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The Obama Administration has released its blueprint for reauthorization of the Elementary and Secondary Education Act, better known as No Child left Behind. It is important to remember that this is just the start. Congress gets to beat the proposal like a pinata and then the President must sign it before it becomes law. Here is a Washington Post article on the President's education plan. This link will give you the entire 45 page blueprint if you'd like to read it yourself.

The proposal has a number of provisions that directly affect students with disabilities. The blueprint calls for more inclusion, that is a goal of educating as many children with disabilities in the general ed classroom as possible. The plan also calls for more accurate tests for special ed kids. Here is a summary of the blueprint by the Disability Scoop blog.

The influential Council for Exceptional Children has praised the inclusion aspects of the plan, but they criticize the lack of details. Here is their position.

So what do you think of the blueprint? I know we still have a way to go, but be ready to contact your congressional reps after you contemplate which tweaks we should make to NCLB.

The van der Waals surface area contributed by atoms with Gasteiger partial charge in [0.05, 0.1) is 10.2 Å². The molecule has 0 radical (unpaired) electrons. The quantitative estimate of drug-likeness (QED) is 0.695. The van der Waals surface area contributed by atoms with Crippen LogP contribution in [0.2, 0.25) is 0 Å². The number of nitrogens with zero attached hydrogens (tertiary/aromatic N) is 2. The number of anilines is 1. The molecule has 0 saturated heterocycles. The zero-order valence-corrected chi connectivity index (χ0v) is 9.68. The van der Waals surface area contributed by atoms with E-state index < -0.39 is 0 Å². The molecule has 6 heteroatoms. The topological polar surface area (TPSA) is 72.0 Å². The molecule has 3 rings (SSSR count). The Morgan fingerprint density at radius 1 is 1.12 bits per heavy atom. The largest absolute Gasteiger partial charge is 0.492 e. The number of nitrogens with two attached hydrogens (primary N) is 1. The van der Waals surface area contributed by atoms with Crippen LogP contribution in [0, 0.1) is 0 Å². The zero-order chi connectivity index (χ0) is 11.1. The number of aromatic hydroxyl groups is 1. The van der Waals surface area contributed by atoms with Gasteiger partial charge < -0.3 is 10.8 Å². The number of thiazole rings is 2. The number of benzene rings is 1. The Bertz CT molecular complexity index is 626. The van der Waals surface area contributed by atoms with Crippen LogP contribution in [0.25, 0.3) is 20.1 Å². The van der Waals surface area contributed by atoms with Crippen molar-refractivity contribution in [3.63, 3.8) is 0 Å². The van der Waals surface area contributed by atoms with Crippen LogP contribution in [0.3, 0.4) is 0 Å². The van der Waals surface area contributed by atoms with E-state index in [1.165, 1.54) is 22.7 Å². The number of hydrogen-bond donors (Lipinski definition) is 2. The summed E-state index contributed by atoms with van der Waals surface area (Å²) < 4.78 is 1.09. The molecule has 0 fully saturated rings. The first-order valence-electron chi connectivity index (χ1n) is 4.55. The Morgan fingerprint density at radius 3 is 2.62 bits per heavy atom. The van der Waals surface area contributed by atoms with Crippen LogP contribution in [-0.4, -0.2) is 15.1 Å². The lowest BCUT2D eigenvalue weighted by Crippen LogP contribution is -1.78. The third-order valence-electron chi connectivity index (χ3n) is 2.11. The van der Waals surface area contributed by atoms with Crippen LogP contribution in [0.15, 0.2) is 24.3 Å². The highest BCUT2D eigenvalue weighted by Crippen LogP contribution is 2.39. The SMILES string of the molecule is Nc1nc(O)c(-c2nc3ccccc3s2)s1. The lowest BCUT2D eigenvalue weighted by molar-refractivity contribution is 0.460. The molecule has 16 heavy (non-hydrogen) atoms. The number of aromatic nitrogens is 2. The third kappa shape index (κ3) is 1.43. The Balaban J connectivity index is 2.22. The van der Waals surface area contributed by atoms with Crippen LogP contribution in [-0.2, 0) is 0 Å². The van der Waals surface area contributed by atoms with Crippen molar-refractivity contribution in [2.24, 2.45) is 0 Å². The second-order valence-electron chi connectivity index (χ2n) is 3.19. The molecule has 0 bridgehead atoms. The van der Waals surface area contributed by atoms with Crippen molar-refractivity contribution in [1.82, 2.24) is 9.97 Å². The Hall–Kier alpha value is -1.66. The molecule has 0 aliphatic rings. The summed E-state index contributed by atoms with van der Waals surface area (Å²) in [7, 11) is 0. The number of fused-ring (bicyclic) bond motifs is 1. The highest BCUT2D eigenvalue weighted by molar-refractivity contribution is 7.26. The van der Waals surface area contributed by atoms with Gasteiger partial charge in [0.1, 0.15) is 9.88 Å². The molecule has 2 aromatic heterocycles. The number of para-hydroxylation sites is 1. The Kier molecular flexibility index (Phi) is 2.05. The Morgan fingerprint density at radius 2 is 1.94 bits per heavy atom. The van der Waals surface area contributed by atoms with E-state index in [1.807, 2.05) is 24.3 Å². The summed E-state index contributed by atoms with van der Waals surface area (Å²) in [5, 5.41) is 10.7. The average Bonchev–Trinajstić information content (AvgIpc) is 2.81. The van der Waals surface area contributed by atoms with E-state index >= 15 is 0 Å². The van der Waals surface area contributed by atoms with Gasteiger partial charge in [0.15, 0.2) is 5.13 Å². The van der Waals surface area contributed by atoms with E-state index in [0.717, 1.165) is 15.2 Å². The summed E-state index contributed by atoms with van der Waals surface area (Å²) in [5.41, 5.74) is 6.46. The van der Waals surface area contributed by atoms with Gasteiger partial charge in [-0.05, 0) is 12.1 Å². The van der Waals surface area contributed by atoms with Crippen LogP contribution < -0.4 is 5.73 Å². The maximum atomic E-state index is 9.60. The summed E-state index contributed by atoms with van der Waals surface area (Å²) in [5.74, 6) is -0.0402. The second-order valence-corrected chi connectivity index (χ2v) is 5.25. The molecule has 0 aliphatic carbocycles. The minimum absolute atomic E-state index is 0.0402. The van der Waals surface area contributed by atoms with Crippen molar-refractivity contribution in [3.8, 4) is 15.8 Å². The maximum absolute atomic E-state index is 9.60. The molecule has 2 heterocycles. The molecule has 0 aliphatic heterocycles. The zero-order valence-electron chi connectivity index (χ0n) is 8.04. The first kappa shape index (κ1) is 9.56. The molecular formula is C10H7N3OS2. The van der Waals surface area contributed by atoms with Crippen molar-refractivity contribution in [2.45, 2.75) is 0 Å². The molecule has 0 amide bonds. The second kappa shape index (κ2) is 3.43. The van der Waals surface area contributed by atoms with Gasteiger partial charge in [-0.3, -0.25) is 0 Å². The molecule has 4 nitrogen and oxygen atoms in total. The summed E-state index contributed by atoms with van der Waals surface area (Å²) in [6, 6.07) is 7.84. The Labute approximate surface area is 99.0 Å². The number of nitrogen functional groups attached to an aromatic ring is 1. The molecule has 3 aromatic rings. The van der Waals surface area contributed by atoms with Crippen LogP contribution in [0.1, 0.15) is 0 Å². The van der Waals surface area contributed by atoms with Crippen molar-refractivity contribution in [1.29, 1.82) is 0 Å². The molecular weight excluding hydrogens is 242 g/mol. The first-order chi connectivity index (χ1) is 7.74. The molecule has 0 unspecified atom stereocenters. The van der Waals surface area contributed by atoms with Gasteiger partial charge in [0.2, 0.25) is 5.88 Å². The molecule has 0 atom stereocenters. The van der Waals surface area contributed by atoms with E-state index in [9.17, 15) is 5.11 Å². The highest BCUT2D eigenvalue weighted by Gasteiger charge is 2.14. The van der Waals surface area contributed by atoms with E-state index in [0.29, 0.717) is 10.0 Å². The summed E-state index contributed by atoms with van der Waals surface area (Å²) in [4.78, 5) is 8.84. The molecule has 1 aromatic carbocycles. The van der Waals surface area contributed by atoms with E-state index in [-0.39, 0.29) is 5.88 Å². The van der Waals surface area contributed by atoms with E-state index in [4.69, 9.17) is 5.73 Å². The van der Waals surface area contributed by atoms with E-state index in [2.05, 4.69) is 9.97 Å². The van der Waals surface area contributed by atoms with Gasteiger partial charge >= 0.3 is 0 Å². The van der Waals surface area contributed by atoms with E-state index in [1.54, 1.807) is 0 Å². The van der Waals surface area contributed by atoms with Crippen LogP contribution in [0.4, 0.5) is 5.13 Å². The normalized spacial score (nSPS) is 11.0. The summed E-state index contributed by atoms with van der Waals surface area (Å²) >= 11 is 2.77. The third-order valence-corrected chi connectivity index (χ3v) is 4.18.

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Wednesday, March 17, 2010

The Perils of The Internets: Boycott Canadian Internet Pharmacy?

Unite Here Local 2 calls for a boycott of the ...Image by Steve Rhodes via Flickr

OK here is the downside of the new technologies: the Ning special education law group, which I founded in conjunction with this blog, has been overtaken by some jerks who sell drugs. They have posted a gazillion ads on the social network's discussion boards promoting the Canadian Internet Pharmacy.

I don't know why they have targeted our little group. Really how many special education law junkies are jonseing for a fix? But this appears to be one of the dangers of allowing anyone to join these social groups. I'm not sure if it is possible to stop the abuse. I really want these groups to be open to all and to permit free expression and exchange of ideas. But I hate that the Ning group has become a billboard for unregulated pharmaceuticals.

I have suspended the nearly 1,000 new "members" for spamming up the website, but that hardly seems like enough. Would you be up for a boycott of the offending Canadian Internet Pharmacy? Is anybody with me?

Speaking of the perils of the internet, our subscribers recently received a rerun. For some reason, every subscriber received in the middle of March another copy of Part VIII of my interview with Alexa Posny that was posted in mid-January. I do not think that I sent it, but then I do sometimes push the wrong button. I am sorry about any inconvenience.

Monday, March 15, 2010